I remember the first time I looked into FreeBSD. It was back in 1994 and I needed to run some Unix variant on my 386 and it came down to FreeBSD or Linux. At the time, FreeBSD seemed to be significantly farther along than Linux... but in a completely unusable way, to me. I was a rank newbie to Unix that had just learned how to exit 'vi' without powering down the computer. FreeBSD had almost no documentation and certainly none for somebody like me.

Linux, on the other hand, had the Linux Documentation Project (LDP). The docs there were incredible! I hogged the computer lab's laser printer printing off the SAG and the NAG and, most importantly, Matt Welsh's 'Installation and Getting Started Guide'.

It was no contest. FreeBSD was an impenetrable mystery but 60 something floppies of Slackware later and I was hooked on Linux for life.

Comment: Re:A fatal flaw in Christianity. (Score 1) 943

by Kurt Granroth (#37920408) Attached to: Theologian Attempts Censorship After Losing Public Debate

Nah, this is a fatal flaw only if you attempt to base Christianity on logic. Religions don't work that way. The key component is Faith, as in "my feeble human mind cannot hope to grasp God's grand design, so I have FAITH that it is true".

I grew up as a fundamentalist Christian but never thought that Adam was a real person. Genesis was always an allegory. I always assumed that it was only the Catholics that cared about "original sin" and the like.

Oh, you say that without "original sin" that quite a bit of Christianity falls apart? Yeah, that's going through the whole "logic" route again. I had faith.

Comment: Re:iPhone 5 replacement for disappointed Apple fan (Score 1) 246

by Kurt Granroth (#37658014) Attached to: Nexus Prime, And Ice Cream Sandwich, Go For a Video Tour

I think you summarized the Android v iOS question pretty well. I'm in a similar boat -- a long time iOS user that's wanted to move to Android, but it's just not there yet. Maybe Ice Cream Sandwich will be?

I do have to take exception with one thing you said, though: "Apple...refused to produce and release any significant hardware improvements [in the 4S]". I hear refrains like this all over the place and just don't get it. The 4S has the same screen and case profile as the 4 but everything else is updated. The hardware improvements are massive! Sooo.... no new screen and no NFC and they haven't made any? Odd.

But yeah, Nexus Prime plus Ice Cream Sandwich looks like it might finally catch up to the iPhone + iOS. That leaves hope that a later model might actually supersede it.

Comment: How to transition from primarily criminal usage? (Score 1) 768

by Kurt Granroth (#36438006) Attached to: Ask Amir Taaki About Bitcoin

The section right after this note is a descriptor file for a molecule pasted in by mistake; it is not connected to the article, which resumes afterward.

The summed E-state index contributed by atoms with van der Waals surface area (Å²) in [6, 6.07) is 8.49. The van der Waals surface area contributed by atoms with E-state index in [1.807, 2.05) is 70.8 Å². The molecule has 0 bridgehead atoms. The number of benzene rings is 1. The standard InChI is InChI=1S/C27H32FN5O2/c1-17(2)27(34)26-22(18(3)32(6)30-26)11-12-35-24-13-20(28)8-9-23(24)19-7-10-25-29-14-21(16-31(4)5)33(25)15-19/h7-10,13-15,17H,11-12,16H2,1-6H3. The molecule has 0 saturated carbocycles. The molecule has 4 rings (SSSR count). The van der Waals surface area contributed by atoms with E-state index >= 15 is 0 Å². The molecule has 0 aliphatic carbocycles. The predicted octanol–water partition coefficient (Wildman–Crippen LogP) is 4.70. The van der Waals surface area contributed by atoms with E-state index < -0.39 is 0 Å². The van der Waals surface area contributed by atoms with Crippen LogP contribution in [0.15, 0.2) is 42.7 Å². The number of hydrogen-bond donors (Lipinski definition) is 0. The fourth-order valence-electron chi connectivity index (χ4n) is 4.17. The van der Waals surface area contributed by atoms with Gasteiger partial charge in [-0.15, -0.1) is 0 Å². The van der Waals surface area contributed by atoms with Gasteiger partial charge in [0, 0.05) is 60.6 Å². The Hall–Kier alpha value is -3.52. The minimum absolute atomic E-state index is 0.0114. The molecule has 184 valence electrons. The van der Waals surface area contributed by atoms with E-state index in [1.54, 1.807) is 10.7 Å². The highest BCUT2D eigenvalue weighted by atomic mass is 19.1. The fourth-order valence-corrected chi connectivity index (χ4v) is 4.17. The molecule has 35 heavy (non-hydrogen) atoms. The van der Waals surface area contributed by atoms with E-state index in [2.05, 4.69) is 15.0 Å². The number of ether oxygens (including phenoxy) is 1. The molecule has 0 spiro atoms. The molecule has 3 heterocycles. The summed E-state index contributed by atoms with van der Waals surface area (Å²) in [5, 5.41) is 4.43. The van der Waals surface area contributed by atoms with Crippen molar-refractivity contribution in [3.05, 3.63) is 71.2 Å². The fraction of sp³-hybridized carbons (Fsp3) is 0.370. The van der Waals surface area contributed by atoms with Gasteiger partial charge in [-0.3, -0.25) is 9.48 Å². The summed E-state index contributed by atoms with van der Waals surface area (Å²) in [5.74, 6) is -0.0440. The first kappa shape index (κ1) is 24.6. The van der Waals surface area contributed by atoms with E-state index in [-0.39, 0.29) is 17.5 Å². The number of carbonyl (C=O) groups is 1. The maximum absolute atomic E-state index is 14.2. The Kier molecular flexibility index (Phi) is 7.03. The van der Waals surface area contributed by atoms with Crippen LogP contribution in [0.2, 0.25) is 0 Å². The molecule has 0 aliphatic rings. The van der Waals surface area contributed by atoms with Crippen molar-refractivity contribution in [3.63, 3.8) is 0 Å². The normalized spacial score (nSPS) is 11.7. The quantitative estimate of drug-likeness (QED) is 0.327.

BitCoins are currently used almost exclusively in financial transactions of an illicit nature. You want to buy drugs online and not be traced? Head to the dark webs with BitCoins at the ready! There are clear advantages to using BitCoins if what you are doing is illegal and so it makes perfect sense for them to take off in that market.

But eventually, one would want to use BitCoins to pay for legal services. My question is; how do you get to that point? Why would a legitimate business accept a currency that is used almost exclusively for illegal means? What is the strategy to convince mainstream businesses that BitCoins have a purpose in the main web, as well?

Comment: Yes, and it was about time! (Score 1) 528

by Kurt Granroth (#36087270) Attached to: When it comes to jury service, I ...

I was a juror on a murder trial just a month ago (full/long story here: http://rants.granroth.org/2011/04/the-trial/). I have wanted to be on a jury for years, though.

Why? Well, any society will eventually veer towards tyranny. This is the natural order of things. There are only two avenues of power that an average citizen has to prevent this from happening: voting and juries.

The reasons for voting are pretty obvious. They are the way for otherwise powerless citizens to influence what those in power do. As time goes by, though, the power of the vote diminishes... at least here in the US. We're at the stage where nearly all candidates to any political office are controlled almost entirely by corporations and other special interest groups. It's very much a "damned if you do; damned if you don't" situation.

That leaves jury duty as the sole incorruptible source of power for the average Joe. The entrenched power structure will always try to use the laws to keep the powerless under control. The ONLY thing keeping that from happening entirely is the jury of your peers standing between you and those that would suppress you. A jury, then, is there to protect the defendant as much as possible.

Now... I'm not naive. I realize that many (most?) juries exist just to put a rubber stamp on whatever the prosecutor is telling them. But it doesn't have to be that way. If enough principal minded citizens go out of their way to *not* be excluded from the jury, then this can change.

I do realize the perceived hypocrisy of me talking about protecting the defendant when, in the one case I was a juror on, we judged him guilty. I don't see that as a problem, though. A jury doesn't exist to subvert justice but rather to ensure that justice is served. This guy was definitely guilty.

There are worse things in life than death. Have you ever spent an evening with an insurance salesman? -- Woody Allen